Southeastern Section - 60th Annual Meeting (23–25 March 2011)

Paper No. 10
Presentation Time: 5:10 PM


CLEARY, William J., Center for Marine Science, University of North Carolina -Wilmington, 5600 Marvin K. Moss Lane, Wilmington, NC 28409-4103,

Most chronic erosion zones located in SE NC are associated with contemporary tidal inlets. However, several unique erosion hot-spots have existed for more than a half-century which are by-products of the historic closure of New Inlet (18th/19th C). New Inlet opened in 1761 along the spit extending from the Fort Fisher Headland. The breach located ~ eight miles NE of the Cape Fear River Inlet (CFRI) became the primary entry to the Wilmington Harbor by 1840. Within several decades of opening the inlet had adversely affected commerce by shoaling of the navigation channel and sequestration of a portion of the discharge that led to a significant decrease in the CFRI bar channel depths.

New Inlet was closed in 1881 by the construction of a massive dam that led to an increase of the CFRI tidal prism and an associated increase of the bar channel depths (6.5 ft à 14 ft). Restoration of the discharge ultimately led to channel straightening that was augmented by dredging and storms of the 1880s. Subsequently a major breaching event triggered the transfer of ~ 17 M cy of material to Bald Head Island (BHI) that resulted in as much as 2,100 ft of progradation by 1914. Additional deepening of the ebb channel eliminated west to east sand bypassing and as a result the BHI oceanfront has retreated between 250-500 ft since 1942. Since development began (1970s) futile erosion mitigation efforts have included the placement of sand bag groins and numerous beach fill projects.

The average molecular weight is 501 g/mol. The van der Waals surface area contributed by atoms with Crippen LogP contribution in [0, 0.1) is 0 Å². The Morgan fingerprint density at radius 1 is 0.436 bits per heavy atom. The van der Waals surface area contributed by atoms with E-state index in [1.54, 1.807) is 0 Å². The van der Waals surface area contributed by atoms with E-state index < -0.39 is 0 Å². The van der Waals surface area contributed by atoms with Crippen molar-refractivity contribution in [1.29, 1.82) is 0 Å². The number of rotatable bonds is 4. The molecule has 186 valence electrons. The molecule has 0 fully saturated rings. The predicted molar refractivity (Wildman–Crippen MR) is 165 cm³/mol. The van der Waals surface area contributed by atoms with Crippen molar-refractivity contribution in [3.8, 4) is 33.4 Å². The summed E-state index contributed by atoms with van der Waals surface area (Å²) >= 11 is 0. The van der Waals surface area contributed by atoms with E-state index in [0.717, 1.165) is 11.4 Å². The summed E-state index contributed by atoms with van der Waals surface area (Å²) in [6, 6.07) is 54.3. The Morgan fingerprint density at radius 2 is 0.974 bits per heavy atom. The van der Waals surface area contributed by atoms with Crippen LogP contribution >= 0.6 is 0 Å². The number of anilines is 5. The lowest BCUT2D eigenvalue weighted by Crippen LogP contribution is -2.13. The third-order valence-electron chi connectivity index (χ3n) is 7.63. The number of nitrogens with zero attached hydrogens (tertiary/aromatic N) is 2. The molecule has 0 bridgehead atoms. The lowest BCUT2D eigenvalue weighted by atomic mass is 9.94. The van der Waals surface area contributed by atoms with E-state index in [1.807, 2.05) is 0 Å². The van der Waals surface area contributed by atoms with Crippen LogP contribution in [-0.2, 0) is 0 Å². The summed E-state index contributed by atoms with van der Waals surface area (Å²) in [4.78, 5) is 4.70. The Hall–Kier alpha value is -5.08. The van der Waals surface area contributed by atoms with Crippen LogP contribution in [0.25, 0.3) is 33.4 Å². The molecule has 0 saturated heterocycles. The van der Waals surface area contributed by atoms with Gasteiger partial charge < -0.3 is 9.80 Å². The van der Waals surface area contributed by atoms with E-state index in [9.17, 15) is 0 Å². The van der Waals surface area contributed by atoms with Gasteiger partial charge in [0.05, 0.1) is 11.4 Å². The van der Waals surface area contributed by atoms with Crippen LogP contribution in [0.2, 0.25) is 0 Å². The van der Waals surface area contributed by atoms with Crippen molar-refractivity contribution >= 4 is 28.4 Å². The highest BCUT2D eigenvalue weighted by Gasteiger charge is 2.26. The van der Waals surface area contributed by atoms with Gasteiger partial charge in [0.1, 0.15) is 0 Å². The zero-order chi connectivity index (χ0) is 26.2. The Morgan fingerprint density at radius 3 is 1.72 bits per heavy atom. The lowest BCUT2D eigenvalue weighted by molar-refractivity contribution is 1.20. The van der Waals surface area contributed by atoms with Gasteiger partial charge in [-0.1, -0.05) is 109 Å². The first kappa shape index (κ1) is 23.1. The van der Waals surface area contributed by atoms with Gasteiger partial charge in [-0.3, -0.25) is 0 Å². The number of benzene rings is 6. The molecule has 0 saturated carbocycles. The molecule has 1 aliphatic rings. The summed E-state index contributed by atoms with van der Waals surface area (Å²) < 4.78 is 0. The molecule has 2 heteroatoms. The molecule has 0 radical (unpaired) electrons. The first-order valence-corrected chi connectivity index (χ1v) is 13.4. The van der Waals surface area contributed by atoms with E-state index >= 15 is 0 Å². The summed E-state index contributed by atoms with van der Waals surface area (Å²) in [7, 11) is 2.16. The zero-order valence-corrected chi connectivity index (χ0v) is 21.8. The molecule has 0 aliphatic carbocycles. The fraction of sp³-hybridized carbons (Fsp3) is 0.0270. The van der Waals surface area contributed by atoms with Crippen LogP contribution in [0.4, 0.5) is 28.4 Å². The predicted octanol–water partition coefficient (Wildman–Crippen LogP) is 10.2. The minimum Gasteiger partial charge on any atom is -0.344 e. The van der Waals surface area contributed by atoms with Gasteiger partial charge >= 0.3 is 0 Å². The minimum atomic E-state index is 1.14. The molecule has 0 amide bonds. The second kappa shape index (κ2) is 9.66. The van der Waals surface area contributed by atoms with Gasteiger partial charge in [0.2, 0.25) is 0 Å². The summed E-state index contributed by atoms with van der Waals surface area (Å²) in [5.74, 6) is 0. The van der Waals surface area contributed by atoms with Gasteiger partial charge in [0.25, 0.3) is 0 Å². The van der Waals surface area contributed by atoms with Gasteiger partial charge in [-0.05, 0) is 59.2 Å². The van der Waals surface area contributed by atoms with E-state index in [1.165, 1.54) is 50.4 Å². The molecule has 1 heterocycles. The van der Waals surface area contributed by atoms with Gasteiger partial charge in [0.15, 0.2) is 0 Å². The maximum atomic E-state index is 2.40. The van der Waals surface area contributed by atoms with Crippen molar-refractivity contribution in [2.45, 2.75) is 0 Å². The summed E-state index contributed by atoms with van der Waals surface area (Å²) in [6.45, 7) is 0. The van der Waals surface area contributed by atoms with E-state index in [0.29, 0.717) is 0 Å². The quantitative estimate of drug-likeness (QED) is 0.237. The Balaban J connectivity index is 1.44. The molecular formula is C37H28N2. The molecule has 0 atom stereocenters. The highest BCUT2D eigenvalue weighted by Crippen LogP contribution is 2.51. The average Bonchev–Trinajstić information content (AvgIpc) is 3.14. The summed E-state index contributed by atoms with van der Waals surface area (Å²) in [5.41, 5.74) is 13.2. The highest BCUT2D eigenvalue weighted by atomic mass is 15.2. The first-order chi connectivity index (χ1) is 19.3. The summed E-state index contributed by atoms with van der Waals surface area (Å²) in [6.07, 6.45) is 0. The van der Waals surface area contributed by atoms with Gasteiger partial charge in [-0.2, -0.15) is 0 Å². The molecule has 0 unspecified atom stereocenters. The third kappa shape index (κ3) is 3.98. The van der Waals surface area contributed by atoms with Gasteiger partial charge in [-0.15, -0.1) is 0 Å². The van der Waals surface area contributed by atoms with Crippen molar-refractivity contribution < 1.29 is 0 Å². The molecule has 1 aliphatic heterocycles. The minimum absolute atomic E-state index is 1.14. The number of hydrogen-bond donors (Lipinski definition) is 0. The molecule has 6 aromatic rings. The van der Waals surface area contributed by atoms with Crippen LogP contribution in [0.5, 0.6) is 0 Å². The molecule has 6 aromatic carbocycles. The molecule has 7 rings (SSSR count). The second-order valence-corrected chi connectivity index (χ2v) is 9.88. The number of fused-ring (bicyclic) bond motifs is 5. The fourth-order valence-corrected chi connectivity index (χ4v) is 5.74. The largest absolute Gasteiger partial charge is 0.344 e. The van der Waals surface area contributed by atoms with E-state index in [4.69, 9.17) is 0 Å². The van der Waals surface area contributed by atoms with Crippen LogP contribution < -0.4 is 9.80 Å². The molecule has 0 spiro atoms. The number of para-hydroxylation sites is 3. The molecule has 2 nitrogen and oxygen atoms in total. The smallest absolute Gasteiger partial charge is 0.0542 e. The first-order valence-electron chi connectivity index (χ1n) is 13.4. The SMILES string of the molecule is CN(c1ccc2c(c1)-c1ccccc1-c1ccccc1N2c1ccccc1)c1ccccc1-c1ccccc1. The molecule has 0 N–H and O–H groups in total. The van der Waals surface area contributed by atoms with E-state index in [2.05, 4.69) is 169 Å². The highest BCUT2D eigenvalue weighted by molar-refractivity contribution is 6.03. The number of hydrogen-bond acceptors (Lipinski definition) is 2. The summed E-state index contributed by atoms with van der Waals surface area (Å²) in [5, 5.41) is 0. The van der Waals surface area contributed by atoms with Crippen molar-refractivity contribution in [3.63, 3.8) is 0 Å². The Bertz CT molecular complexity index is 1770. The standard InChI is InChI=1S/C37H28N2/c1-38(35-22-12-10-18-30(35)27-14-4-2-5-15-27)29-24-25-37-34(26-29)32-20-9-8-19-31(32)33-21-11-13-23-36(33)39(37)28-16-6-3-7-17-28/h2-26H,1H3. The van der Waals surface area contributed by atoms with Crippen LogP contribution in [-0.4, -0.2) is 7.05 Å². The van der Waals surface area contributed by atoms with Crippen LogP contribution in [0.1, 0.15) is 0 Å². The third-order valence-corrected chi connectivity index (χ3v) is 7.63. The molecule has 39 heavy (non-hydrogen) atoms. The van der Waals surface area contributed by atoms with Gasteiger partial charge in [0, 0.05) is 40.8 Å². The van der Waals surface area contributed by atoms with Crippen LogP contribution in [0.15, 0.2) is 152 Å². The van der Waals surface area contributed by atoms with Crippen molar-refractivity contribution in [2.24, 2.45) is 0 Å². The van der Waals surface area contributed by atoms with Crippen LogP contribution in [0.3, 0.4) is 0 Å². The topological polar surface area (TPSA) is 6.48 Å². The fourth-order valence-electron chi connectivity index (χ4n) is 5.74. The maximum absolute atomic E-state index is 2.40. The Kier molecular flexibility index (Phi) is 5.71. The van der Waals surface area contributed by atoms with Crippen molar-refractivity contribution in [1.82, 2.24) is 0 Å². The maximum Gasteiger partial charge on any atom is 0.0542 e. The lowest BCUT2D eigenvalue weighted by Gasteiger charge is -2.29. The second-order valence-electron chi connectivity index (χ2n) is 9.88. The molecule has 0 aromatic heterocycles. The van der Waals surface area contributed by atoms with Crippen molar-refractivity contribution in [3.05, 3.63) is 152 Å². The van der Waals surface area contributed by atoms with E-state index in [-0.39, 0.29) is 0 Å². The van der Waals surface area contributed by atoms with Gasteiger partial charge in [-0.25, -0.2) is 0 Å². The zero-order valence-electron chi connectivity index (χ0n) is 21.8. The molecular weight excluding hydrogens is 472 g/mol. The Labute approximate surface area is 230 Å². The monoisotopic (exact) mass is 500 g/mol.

Closure of New Inlet also impacted the updrift Fort Fisher/Kure Beach shoreline reach by the removal of the wave sheltering effect of the former extensive ebb delta. Since closure the oceanfront has retreated by as much as 900 ft. Chronic erosion has led to the emplacement of groins, sand bag armoring and eventually the construction of a seawall fronting Fort Fisher.